When it comes to Jesus' real birth, most theologians and historians believe it happened between 6 BC and 4 BC. They base their estimates on Matthew's and Luke's descriptions of the events in their accounts of the Nativity, such as the shepherds watching over their sheep at night, or Herod's death. They often count backward from the start of Jesus' ministry. Some scholars, not many, based their estimate on an early Christian tradition stating that the Annunciation, the day when the angel told Mary she would have a baby by divine conception, happened on March 25, nine months later is December 25. Reflecting the Bible's not mentioning the birthdate of Jesus, the New Catholic Encyclopedia and the Encyclopedia of Early Christianity both state that the exact date of Christ's birth is unknown.
The closest we can get to the real birthdate of Jesus is based on the conception and birth of John the Baptist, who was six months older than Jesus, as per the Bible. If we follow Luke's account, the fall is the most likely station for Jesus' birth. When Jesus was divinely conceived (Luke 1:24-36), Elizabeth, John's mother, was six months pregnant. If we know when John was born, then we can deduct Jesus'. The Bible teaches (Luke 1:5) that Zacharias (John's father) served in the Jerusalem temple during the Abijah, which takes place on June 13-19 in that year. During his time as a temple's priest, Zacharias learned that his wife would have a child, despite her age (Luke 1:8-13). When he got back home by the end of June, Elizabeth conceived, and nine months later (Luke 1:23-24), she gave birth to John by the end of March. If we add six months after John's birth, the end of September seems like the most likely time for Jesus's birth.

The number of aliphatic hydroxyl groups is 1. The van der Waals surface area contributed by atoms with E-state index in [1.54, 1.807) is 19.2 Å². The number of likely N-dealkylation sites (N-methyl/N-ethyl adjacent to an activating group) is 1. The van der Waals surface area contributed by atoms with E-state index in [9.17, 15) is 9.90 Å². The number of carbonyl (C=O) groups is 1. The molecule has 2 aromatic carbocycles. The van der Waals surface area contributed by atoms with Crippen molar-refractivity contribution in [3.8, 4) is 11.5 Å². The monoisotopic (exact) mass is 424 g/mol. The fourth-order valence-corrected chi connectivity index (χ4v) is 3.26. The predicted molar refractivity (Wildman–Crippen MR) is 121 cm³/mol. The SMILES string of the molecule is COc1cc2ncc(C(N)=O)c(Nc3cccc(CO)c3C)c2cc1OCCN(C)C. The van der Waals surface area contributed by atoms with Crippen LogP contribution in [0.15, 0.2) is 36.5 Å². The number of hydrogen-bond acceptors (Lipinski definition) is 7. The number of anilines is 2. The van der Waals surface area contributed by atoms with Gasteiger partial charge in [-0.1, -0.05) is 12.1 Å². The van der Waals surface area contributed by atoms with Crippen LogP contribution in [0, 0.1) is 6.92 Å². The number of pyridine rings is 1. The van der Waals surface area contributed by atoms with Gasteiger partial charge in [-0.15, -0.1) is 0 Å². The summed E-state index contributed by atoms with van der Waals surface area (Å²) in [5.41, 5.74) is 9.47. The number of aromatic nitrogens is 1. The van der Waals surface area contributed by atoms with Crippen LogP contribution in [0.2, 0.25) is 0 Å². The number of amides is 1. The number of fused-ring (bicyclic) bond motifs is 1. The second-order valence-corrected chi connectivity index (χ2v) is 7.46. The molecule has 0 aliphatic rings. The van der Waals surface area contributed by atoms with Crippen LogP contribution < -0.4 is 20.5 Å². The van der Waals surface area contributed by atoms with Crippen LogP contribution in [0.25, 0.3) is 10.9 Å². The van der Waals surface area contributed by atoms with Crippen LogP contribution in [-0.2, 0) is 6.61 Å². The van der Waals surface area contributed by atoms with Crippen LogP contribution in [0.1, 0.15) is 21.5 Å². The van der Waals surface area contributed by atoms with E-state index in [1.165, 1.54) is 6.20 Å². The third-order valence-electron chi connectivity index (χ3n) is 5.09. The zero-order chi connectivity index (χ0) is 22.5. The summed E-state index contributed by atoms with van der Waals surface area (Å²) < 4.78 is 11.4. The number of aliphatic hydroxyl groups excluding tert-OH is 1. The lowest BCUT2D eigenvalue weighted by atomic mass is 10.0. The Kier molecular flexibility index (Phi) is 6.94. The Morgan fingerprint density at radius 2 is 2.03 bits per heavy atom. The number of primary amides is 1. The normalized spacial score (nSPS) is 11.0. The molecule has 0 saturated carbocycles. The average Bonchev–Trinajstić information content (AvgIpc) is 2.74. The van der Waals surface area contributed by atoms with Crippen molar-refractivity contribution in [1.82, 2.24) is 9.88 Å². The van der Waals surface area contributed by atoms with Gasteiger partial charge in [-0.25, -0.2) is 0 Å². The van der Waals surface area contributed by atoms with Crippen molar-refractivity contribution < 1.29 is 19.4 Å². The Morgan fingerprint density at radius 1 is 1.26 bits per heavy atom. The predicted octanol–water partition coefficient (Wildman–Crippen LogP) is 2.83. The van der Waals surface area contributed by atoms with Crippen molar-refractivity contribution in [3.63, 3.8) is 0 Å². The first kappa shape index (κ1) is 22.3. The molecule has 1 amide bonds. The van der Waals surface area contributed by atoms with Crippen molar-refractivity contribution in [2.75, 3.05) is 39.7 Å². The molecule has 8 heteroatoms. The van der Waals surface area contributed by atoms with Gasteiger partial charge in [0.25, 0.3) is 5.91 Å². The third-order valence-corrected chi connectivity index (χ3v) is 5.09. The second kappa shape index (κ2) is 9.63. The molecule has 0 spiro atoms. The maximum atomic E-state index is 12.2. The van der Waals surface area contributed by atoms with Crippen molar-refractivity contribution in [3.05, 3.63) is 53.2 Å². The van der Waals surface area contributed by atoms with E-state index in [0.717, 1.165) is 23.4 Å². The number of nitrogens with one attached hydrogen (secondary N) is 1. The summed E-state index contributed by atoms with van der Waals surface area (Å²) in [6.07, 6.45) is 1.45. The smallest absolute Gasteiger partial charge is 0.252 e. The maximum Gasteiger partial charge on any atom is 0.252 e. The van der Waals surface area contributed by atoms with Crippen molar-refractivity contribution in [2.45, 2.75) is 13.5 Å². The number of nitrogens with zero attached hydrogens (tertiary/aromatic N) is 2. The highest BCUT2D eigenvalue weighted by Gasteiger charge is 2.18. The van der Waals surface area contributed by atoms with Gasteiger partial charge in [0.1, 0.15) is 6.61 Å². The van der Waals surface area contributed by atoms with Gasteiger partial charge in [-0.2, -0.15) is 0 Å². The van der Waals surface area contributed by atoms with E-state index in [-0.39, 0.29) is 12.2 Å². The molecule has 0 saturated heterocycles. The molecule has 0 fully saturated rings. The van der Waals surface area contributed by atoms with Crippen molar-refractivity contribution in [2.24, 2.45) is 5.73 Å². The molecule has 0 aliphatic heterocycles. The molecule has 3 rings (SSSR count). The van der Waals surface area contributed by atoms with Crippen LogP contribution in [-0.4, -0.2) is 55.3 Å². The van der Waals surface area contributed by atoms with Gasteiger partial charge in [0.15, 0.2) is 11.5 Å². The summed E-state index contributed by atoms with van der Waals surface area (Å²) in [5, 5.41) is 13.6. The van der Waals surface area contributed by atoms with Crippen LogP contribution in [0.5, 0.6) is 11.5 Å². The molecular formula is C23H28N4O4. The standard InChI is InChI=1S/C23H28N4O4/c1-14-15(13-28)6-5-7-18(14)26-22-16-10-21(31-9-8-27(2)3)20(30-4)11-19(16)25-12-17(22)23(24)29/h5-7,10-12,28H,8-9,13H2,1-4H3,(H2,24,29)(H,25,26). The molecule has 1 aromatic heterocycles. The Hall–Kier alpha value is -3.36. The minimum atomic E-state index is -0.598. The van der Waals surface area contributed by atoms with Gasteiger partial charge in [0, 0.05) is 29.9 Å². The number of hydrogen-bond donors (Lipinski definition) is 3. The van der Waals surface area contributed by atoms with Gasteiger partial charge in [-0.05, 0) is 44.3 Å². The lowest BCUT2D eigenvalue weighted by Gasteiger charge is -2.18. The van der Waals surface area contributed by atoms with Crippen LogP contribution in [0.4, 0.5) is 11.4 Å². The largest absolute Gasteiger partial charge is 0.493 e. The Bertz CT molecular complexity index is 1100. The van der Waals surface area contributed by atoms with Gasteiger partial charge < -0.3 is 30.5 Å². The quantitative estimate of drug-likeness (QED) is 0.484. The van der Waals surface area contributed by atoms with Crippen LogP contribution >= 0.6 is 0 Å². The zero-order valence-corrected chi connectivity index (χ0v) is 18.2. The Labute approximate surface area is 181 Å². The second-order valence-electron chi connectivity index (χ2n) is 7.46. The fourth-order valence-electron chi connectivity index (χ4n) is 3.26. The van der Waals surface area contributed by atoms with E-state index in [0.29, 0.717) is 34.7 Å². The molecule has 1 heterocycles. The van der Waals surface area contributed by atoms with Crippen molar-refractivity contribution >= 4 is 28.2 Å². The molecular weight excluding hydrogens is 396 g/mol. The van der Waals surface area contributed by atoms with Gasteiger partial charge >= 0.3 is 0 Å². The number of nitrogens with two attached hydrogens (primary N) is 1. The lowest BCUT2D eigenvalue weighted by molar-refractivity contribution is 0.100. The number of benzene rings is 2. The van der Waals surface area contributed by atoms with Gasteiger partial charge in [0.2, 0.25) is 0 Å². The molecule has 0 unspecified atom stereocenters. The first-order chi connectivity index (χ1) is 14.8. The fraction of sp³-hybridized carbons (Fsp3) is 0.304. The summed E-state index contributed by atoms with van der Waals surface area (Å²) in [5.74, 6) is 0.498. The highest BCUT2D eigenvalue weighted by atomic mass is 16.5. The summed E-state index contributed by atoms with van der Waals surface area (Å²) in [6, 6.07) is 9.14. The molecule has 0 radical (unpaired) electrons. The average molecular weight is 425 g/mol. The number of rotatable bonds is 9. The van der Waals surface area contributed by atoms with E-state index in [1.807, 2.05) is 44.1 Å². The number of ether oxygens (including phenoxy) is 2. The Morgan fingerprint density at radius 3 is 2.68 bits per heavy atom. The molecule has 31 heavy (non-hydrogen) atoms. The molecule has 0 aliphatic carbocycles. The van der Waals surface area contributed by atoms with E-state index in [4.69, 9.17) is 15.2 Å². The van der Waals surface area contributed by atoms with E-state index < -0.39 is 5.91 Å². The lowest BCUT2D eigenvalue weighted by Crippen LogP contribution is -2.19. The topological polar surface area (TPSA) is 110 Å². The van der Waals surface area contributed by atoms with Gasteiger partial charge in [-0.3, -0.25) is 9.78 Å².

All available information, biblical and extra-biblical, point to the impossibility of December 25 as the date of Jesus' birth. There is plenty of evidence that Jesus was not born on December 25, and all biblical scholars know it. Then, why we celebrate Christmas on this date? Some four centuries after Jesus' death, the Roman Empire began to celebrate December 25 as His birthdate. Constantine, the Roman Emperor, converted to Christianity and sanctioned it in 312. To get converts among Constantine's subjects, church leaders concocted their explanation for Jesus' birth in late December. They argued that since God created the world in late March, it is only logical to realize that Jesus would be conceived on the same date; accordingly, he would be born on the winter solstice, which coincidentally, would happen in the pagan winter festivities celebrated by the Romans known as Saturnalia. From Rome, the celebrations extended to other areas of the empire, and soon Christ's Nativity was accepted as of December 25. I found the first acknowledged celebration of the Nativity in a Roman almanac published by Rome's church in 336 AD. As it appeared in the Encyclopedia Britannica and Americana, the explanation is that church leaders chose it "to make Christianity more meaningful to pagan converts," and "to coincide with the pagan Roman festival marking the winter solstice," or Saturnalia as the Romans called it. The festival began on December 17 and ended on December 24. To take advantage of Saturnalia's popularity, church leaders decided to use this celebration's date as the birthdate of Jesus. There you have it; December 25 was established as the date for Christmas because it was popular in pagan religious celebrations.